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California’s compromise ‘caste’ bill promotes democracy in more ways than one


(RNS) — If ever Otto von Bismarck’s maxim “Politics is the art of the possible, the attainable, the art of the next best” has been proved true, it was in the progress of California’s SB-403, legislation that sought to add caste as a stand-alone category under the state’s nondiscrimination law. As it passed out of the state Assembly’s Judiciary Committee earlier this month, headed for a vote by the full Assembly, the revised text is a product of reasonable compromise that preserves the dignity of South Asians.

Prior to the Judiciary hearing on July 5, SB-403, introduced by Bay Area Senator Aisha Wahab, contained demonizing language about the South Asian communities, painting them without substantiation as engaging in horrible criminal conduct, including oppression, human trafficking and rape.

The original bill mentioned the word ‘caste’ 65 times — a word the senator knew is strongly associated with South Asians. Even if the bill defined “caste” broadly, letters and other material provided to the committee by supporters reinforced the association of caste and South Asians.

Opponents argued that, while any kind of discrimination is wrong, creating a separate category for “caste” unconstitutionally singles out one ethnic community for legal scrutiny. The existing neutral category of “ancestry” is sufficient to address cases of alleged discrimination under caste traditions.



The California Civil Rights Department has tacitly agreed with this approach for several years, having filed its case of alleged discrimination at Cisco Systems using ancestry as the protected category.

The Judiciary Committee has now agreed as well.

In the version of SB-403 now moving through California’s legislature, the bill has been drastically amended. The word caste is now mentioned once or twice and is defined as “an individual’s perceived position in a system of social stratification on the basis of inherited status.” It appears with a broader category of ancestry, which includes “lineal descent, parentage, heritage, caste, or inherited status.” This clarification has, if anything, expanded protection and at least made this category’s protections more obvious.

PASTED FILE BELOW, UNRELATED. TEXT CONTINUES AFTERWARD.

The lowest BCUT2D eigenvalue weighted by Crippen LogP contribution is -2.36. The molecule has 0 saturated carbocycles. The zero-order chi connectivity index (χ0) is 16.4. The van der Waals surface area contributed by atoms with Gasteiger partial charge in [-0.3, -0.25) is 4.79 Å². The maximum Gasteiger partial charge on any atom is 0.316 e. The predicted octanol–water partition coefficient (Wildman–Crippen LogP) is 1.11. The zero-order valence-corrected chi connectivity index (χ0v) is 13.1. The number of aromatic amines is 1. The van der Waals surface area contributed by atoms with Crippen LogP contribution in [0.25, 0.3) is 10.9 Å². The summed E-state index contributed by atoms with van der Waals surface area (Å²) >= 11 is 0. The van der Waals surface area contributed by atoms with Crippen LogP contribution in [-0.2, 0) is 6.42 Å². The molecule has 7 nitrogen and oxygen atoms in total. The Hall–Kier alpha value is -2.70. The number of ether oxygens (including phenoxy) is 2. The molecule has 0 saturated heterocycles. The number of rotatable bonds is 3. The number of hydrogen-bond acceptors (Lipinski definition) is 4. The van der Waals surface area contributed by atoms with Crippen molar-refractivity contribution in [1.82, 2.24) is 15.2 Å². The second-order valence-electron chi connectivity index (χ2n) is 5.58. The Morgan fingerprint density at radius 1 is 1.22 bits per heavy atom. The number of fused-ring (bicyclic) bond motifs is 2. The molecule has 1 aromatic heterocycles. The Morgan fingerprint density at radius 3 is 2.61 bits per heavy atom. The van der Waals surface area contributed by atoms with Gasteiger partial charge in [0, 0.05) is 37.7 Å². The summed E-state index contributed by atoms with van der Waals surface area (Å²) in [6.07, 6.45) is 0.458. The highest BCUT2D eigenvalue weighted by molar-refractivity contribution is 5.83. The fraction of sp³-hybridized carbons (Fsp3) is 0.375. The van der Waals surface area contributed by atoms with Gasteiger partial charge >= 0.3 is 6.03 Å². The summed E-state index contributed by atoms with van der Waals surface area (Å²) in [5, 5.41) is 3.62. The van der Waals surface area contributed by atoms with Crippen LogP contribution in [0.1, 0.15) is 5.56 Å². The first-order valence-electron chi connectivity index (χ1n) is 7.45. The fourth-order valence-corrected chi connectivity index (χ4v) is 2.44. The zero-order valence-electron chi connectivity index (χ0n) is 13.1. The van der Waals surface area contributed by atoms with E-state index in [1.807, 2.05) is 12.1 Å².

Most importantly, the language in the original text targeting and disparaging South Asian and other ethnic communities as undesirable, oppressive and violent immigrants has also been removed. 

But the continued presence of ‘caste’ in the clarification, in spite of a definition that offers more verbal gymnastics than meaning, remains concerning, given its nearly exclusive association with South Asians.

As my colleague Samir Kalra said, “So long as caste is equated with India in the public imagination and the state of California requires public schools to teach caste as something unique and inherent to India and Hinduism, ‘caste’ will always be associated with South Asians. The specific inclusion of the word under ‘ancestry’ will be used to stigmatize and profile us as a matter of law.”

The silver lining to this otherwise dark episode is the civic awakening the bill brought about among thousands of South Asians across California who faced down a threat to our rights. These new activists educated themselves about the issue and the state’s political process, spread the word, made phone calls to legislators, met with legislators, found allies, called in favors, trekked to Sacramento to testify and did everything in their power to fight a racist and discriminatory bill.



Politics is often complicated and legislation the end result of compromise. A radically transformed bill, albeit not perfect, is as much the result of our community coming together as never before to speak truth to power as it is the compromises brokered by members of the Assembly who took our concerns to heart.

(Suhag Shukla is executive director of the Hindu American Foundation. The views expressed in this commentary do not necessarily reflect those of Religion News Service.)



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